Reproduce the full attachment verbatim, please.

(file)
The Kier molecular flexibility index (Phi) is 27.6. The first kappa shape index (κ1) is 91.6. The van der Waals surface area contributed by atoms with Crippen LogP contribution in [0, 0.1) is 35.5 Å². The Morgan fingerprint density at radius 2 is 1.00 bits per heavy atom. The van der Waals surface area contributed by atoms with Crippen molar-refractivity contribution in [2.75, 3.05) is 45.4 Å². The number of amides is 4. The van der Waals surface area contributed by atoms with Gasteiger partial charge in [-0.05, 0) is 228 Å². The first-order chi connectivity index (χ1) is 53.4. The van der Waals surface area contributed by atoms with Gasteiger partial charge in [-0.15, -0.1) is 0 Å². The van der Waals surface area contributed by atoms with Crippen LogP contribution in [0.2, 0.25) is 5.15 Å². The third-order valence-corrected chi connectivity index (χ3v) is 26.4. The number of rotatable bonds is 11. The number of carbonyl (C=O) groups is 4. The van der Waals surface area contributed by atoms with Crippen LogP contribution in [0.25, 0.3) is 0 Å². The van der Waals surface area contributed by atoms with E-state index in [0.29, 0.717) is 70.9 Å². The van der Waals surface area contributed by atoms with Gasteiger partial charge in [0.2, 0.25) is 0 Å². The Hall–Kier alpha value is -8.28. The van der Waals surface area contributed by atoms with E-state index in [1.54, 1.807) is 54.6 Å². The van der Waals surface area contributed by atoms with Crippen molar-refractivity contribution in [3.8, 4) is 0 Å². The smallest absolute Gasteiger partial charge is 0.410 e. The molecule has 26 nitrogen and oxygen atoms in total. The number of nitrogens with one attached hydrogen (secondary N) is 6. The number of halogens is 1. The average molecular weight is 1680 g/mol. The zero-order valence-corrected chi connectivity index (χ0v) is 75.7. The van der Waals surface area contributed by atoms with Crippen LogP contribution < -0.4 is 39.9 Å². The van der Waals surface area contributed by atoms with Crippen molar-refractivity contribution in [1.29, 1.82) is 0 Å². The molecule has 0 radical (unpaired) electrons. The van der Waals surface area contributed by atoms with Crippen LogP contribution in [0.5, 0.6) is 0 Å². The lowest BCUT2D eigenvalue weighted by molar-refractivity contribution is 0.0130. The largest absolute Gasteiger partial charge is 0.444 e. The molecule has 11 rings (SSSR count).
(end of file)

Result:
The Kier molecular flexibility index (Phi) is 27.6. The first kappa shape index (κ1) is 91.6. The van der Waals surface area contributed by atoms with Crippen LogP contribution in [0, 0.1) is 35.5 Å². The Morgan fingerprint density at radius 2 is 1.00 bits per heavy atom. The van der Waals surface area contributed by atoms with Crippen molar-refractivity contribution in [2.75, 3.05) is 45.4 Å². The number of amides is 4. The van der Waals surface area contributed by atoms with Gasteiger partial charge in [-0.05, 0) is 228 Å². The first-order chi connectivity index (χ1) is 53.4. The van der Waals surface area contributed by atoms with Gasteiger partial charge in [-0.15, -0.1) is 0 Å². The van der Waals surface area contributed by atoms with Crippen LogP contribution in [0.2, 0.25) is 5.15 Å². The third-order valence-corrected chi connectivity index (χ3v) is 26.4. The number of rotatable bonds is 11. The number of carbonyl (C=O) groups is 4. The van der Waals surface area contributed by atoms with Crippen LogP contribution in [0.25, 0.3) is 0 Å². The van der Waals surface area contributed by atoms with E-state index in [0.29, 0.717) is 70.9 Å². The van der Waals surface area contributed by atoms with Gasteiger partial charge in [0.2, 0.25) is 0 Å². The Hall–Kier alpha value is -8.28. The van der Waals surface area contributed by atoms with E-state index in [1.54, 1.807) is 54.6 Å². The van der Waals surface area contributed by atoms with Crippen molar-refractivity contribution in [3.8, 4) is 0 Å². The smallest absolute Gasteiger partial charge is 0.410 e. The molecule has 26 nitrogen and oxygen atoms in total. The number of nitrogens with one attached hydrogen (secondary N) is 6. The number of halogens is 1. The average molecular weight is 1680 g/mol. The zero-order valence-corrected chi connectivity index (χ0v) is 75.7. The van der Waals surface area contributed by atoms with Crippen LogP contribution < -0.4 is 39.9 Å². The van der Waals surface area contributed by atoms with Crippen molar-refractivity contribution in [1.29, 1.82) is 0 Å². The molecule has 0 radical (unpaired) electrons. The van der Waals surface area contributed by atoms with Crippen LogP contribution in [0.5, 0.6) is 0 Å². The lowest BCUT2D eigenvalue weighted by molar-refractivity contribution is 0.0130. The largest absolute Gasteiger partial charge is 0.444 e. The molecule has 11 rings (SSSR count).